Mu­tual re­spect

The Jerusalem Post - - COMMENT & FEATURES -

When 19th-cen­tury Bri­tish Chris­tian Bible schol­ars James Finn and his wife El­iz­a­beth Anne (1850s), and Col. Claude Con­der (1870s) and oth­ers asked il­lit­er­ate na­tive farm­ers in Pales­tine for the names of lo­cal places, they were ab­so­lutely as­ton­ished that, as of­ten as not, these fel­lahin replied by us­ing the very same He­brew names as found in the Bible (as­sum­ing, of course, that the places were men­tioned there). Few Is­raelis know this, and most fel­lahin, if they ever did, seem to have for­got­ten.

This strongly sug­gests, to my mind at least, a pre-Arab, pre-Pales­tine, slightly abo­rig­i­nal prove­nance for the fel­lahin. Recog­ni­tion of this by Jews might be the be­gin­ning of the mu­tual re­spect called for in Daniel K. Eisen­bud’s “Con­flict casts pall on cap­i­tal ahead of Jerusalem Day” (June 5).

But what is sauce for the goose is also sauce for the gan­der, and fel­lahin, in their mod­ern-day in­car­na­tion as “Pales­tini­ans,” must also learn that the Jewish re­turn and re­set­tle­ment of the Land of Is­rael has been a central plank of Ju­daism for near on 2,000 years.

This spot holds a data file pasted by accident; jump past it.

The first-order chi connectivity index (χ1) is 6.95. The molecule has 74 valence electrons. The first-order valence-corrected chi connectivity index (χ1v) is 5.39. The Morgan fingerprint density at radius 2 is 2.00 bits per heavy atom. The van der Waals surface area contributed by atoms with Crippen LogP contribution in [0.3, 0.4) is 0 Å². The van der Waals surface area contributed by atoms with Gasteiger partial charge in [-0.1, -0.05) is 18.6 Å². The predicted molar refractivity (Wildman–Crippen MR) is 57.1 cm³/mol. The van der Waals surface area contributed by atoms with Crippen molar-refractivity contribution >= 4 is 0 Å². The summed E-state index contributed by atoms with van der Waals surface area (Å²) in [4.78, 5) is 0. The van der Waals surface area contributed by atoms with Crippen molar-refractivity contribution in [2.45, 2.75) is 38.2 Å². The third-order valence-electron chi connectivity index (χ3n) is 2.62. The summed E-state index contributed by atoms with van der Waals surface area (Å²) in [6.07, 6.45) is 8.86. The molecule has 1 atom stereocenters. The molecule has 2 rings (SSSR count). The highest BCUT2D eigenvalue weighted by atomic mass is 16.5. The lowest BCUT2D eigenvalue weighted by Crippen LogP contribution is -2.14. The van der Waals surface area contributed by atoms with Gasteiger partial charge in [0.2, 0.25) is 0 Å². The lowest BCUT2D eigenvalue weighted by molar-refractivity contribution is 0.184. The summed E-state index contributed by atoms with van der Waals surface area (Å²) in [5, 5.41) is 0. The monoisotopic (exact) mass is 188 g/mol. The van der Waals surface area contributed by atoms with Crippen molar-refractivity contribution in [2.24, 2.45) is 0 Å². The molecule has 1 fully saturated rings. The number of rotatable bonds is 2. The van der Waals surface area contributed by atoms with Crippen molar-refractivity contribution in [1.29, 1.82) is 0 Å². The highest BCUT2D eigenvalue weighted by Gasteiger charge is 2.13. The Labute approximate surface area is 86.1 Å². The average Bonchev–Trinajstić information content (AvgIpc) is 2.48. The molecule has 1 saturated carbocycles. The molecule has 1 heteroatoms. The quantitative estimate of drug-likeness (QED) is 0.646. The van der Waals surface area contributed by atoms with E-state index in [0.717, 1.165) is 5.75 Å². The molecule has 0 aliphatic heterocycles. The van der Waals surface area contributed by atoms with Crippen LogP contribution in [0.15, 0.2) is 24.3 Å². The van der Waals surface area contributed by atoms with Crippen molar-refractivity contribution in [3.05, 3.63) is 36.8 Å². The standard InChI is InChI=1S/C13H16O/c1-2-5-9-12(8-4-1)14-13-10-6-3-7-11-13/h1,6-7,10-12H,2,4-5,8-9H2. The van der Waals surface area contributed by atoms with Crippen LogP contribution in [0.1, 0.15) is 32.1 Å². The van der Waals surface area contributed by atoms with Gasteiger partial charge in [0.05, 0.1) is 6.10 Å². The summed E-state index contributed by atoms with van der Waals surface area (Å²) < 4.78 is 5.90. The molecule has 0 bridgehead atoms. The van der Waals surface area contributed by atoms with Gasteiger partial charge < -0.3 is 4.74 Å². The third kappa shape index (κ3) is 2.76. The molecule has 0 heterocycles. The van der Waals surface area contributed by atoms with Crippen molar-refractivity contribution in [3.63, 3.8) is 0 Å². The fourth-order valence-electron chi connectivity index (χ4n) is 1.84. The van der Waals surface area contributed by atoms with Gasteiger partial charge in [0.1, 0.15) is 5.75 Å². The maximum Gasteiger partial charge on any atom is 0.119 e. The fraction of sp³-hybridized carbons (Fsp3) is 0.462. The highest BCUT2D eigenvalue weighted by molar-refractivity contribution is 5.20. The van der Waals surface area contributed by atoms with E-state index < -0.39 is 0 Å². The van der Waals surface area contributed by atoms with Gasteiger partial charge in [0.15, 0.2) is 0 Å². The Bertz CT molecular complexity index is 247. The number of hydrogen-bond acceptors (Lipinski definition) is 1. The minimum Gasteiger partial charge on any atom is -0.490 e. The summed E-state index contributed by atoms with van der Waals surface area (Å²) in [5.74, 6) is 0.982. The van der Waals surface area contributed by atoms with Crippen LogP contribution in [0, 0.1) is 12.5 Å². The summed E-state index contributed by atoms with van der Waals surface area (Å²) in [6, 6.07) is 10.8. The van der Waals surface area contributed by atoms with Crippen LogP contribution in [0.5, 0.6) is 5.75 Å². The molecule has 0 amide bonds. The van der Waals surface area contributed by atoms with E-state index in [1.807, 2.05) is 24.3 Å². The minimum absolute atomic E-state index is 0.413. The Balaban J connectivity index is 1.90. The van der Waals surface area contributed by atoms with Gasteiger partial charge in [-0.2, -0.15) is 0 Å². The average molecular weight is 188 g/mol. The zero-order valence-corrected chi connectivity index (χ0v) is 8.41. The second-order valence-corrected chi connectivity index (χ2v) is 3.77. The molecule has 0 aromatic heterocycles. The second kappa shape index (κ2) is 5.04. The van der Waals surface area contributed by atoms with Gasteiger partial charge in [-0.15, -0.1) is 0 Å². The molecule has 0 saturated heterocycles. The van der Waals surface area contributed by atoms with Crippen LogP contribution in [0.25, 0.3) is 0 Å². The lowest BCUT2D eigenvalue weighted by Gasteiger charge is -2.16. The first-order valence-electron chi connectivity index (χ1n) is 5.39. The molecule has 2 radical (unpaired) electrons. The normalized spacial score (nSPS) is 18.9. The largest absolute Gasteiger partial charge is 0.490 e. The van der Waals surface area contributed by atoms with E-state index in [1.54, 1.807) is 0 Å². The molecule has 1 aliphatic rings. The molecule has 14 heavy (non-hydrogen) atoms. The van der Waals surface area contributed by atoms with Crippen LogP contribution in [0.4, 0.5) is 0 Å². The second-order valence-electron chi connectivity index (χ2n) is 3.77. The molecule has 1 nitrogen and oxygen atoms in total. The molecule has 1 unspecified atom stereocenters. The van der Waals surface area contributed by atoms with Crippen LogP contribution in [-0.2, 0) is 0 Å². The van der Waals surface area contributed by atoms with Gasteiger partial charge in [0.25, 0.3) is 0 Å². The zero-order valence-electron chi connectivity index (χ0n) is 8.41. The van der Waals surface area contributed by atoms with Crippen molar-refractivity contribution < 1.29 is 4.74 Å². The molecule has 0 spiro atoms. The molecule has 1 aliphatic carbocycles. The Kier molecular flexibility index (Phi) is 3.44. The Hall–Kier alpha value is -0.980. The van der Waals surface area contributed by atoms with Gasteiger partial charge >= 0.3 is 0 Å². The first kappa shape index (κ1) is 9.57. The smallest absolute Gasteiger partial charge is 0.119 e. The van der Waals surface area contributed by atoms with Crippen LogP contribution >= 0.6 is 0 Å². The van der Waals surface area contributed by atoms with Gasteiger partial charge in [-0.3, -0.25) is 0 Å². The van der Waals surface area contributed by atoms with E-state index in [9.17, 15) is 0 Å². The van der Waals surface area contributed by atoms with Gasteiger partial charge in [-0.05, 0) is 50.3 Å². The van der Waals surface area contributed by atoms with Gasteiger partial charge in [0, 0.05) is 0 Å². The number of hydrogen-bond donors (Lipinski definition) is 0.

Both sides need to (re)ed­u­cate them­selves about the other. Di­a­logue, so far, has been a di­a­logue of the deaf. The bot­tom line is that fel­lah and Jew might well share a com­mon ori­gin, even though they seem to each other to be light years apart.

GE­OF­FREY BEN-NATHAN Lon­don/Jerusalem

The de­ci­sion was made thou­sands of years ago that we would re­turn, and here we are! It’s out of the realm of re­al­ity as mankind un­der­stands, at least ac­cord­ing to hu­man his­tory. But ev­ery civ­i­liza­tion has a his­tory ac­cord­ing to its own in­ter­pre­ta­tion.

We are a phe­nom­e­non. Our sur­vival was promised to us thou­sands of years ago, and we never lost sight of Jerusalem dur­ing cru­sades, in­qui­si­tions, pogroms and the Holo­caust.

While our ex­ile contributed to the well-be­ing of our host coun­tries, we were al­ways ac­cused of some kind of ul­te­rior plan. The only plan we ever prayed for, how­ever, and on a daily ba­sis, was our re­turn to Is­rael and Jerusalem.

We still give the na­tions of the world our best. Most for­eign­ers I’m in con­tact with are in awe of us, re­al­iz­ing how much we con­trib­ute. There is no place like Is­rael, and I’m so grateful I live here.

No so­ci­ety is per­fect, but what’s go­ing on here is a phe­nom­e­non.


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